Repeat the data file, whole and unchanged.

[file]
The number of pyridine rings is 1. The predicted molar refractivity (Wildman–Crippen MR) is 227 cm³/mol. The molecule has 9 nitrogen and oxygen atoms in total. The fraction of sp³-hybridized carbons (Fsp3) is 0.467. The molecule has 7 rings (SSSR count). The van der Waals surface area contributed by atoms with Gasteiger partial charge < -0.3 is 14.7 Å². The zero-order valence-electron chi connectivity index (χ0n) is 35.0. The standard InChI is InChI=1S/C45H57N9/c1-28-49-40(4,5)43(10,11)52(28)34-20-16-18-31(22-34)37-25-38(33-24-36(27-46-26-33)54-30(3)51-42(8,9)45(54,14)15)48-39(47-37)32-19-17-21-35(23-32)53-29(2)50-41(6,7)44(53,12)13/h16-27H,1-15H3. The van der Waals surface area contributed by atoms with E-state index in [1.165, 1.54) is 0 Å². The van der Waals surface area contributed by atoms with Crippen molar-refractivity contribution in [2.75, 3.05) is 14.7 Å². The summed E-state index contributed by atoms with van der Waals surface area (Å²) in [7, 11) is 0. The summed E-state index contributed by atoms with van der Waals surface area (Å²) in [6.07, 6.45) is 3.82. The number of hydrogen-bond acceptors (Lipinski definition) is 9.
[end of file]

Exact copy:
The number of pyridine rings is 1. The predicted molar refractivity (Wildman–Crippen MR) is 227 cm³/mol. The molecule has 9 nitrogen and oxygen atoms in total. The fraction of sp³-hybridized carbons (Fsp3) is 0.467. The molecule has 7 rings (SSSR count). The van der Waals surface area contributed by atoms with Gasteiger partial charge < -0.3 is 14.7 Å². The zero-order valence-electron chi connectivity index (χ0n) is 35.0. The standard InChI is InChI=1S/C45H57N9/c1-28-49-40(4,5)43(10,11)52(28)34-20-16-18-31(22-34)37-25-38(33-24-36(27-46-26-33)54-30(3)51-42(8,9)45(54,14)15)48-39(47-37)32-19-17-21-35(23-32)53-29(2)50-41(6,7)44(53,12)13/h16-27H,1-15H3. The van der Waals surface area contributed by atoms with E-state index in [1.165, 1.54) is 0 Å². The van der Waals surface area contributed by atoms with Crippen molar-refractivity contribution in [2.75, 3.05) is 14.7 Å². The summed E-state index contributed by atoms with van der Waals surface area (Å²) in [7, 11) is 0. The summed E-state index contributed by atoms with van der Waals surface area (Å²) in [6.07, 6.45) is 3.82. The number of hydrogen-bond acceptors (Lipinski definition) is 9.